In this sense, the founders of these projects agree with the academic literature that the main feature of startupsis the need to identify the problems of users, empathise with them and offer them useful solutions from the beginning. According to lean startup methods , an equally important factor is the market segmentation and the selection of the target audience, since this makes it possible to know and respond to the needs of the audience Anderson, The analysed cases present a segmentation by thematic niches Prenger and Deuze, In this way, Politibot is directed to a public interested in politics, Datadista to an audience fond of political, economic and social, information and Cuonda is dedicated to bringing together podcastswith different specialisations, with the aim of attracting users and advertisers in specific sectors.
The case of Newskid is different, since its market segmentation does not occur according to thematic criteria, but demographic, as evidenced by the fact that its products have as potential audience children aged 8 to Either way, the analysis of cases is consistent with the results of research on other cases and countries. The immediate objectives of the projects also demonstrate their will and ability to be scalable Carvajal, Politibot also has a clear objective: to develop the tool for non-fiction series for which it received funding from Google.
Finally, Newskid, which is at a more premature phase, aims to validate its hypothesis with the use of the app in schools to be able to undertake the new virtual reality project. Another phenomenon that is widely analysed in the academic literature and whose analysis is provided with the cases under study is the profile of the entrepreneurial journalist. At this point, all respondents agree that the launch of innovative startups requires specific technological, economic and legal competencies to materialise the business ideas.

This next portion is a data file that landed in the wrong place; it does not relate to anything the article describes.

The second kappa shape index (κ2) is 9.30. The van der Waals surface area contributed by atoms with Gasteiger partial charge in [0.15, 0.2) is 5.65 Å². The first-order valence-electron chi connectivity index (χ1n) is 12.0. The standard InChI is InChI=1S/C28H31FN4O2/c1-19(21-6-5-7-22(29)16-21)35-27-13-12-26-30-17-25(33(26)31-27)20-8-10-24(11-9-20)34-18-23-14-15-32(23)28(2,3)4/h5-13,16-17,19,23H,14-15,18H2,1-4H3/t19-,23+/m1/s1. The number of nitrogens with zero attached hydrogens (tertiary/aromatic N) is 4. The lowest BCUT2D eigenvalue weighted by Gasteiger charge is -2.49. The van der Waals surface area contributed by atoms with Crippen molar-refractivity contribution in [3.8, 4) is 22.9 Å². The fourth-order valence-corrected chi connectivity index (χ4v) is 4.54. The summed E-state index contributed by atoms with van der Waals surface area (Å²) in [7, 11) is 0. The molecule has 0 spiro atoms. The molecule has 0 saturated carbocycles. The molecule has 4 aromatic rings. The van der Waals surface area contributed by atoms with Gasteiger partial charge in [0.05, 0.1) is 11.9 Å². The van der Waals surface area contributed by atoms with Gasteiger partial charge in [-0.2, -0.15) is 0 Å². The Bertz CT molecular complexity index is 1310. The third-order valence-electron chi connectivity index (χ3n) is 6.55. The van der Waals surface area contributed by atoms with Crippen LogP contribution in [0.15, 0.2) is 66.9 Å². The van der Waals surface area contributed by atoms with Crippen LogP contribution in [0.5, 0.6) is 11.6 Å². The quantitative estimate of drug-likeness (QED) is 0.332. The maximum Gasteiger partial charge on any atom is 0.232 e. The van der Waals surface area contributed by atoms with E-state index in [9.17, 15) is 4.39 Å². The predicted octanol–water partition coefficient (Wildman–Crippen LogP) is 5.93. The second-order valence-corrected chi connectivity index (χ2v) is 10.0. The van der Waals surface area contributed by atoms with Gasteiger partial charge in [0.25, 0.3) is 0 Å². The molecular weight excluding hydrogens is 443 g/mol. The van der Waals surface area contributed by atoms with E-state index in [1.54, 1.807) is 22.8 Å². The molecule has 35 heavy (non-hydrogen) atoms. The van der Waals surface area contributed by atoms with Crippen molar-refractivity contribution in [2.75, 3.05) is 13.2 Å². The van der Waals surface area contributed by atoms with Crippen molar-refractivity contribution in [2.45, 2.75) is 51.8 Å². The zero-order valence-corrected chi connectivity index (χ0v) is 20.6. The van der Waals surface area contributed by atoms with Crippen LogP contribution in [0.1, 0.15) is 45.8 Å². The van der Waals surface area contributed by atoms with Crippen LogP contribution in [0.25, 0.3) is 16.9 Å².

All this is coupled with an open and innovative mindset that perceives changes that affect the media industry more as opportunities than as potential threats. It should be noted that the recent trend among many professionals has been to leave the traditional media to become part of native digital projects, and subsequently leave these native media to undertake these journalistic startups. In most of the startups under study we can see the diversification of professional profiles.
Two journalists, a designer, two developers, a data manager, an engineer, a sociologist and a political scientist work in Politibot; Cuonda has a journalist, a scientific journalist, an engineer and a graduate in Audiovisual communication; while Newskid has three media journalists, two multimedia engineers and one game designer. Datadista is the only case in which there is homogeneity in the profiles, although both members present very diverse and specific specialisations: data journalism and economic journalism, and they also have the help of sporadic collaborators.
The profile of the journalist is redefined in these startups as a flexible figure with multiple specialisations and competencies, and the ability to collaborate with very different profiles. The channels to distribute added value worry the interviewed entrepreneur. In addition to being sufficient and differentiated, the value proposition must be innovative when it comes to choosing the formats used to reach the public.
For this reason, everyone says that the most innovative aspects have to do with their environment. Ana Ormaechea believes that the most innovative element of Cuonda is the transference to its podcasts of the most successful solutions of American initiatives. In this sense, Antonio Delgado points out that for a startup it is easier to be sustainable than for a traditional medium, as long as they do not try to reproduce the structures of traditional large media, with their consequent cost structure.
Thus, the diversification of income streams is possible in entrepreneurial journalism, but this requires a business plan - or a lean canvas Osterwalder and Pigneur, - that considers such issues as cost structure and initial funding. Most of the startup founders agree that Spain has no consolidated entrepreneurial ecosystem. With regards to entrepreneurial initiatives as career opportunities, respondents recognise that they are a good possibility, albeit with nuances.
The most optimistic perspective was put forward by Ormaechea, who explains the difference between embarking on a digital medium and a startup to encourage young journalists to take charge of the distribution and monetisation of the content they produce Breiner, He believes that there is a lot of talent and desire that cannot find their place, so many choose to create their own space. Delgado points out that anyone can start up a project and innovate on the Internet, because costs are minimal compared to previous printing and distribution costs.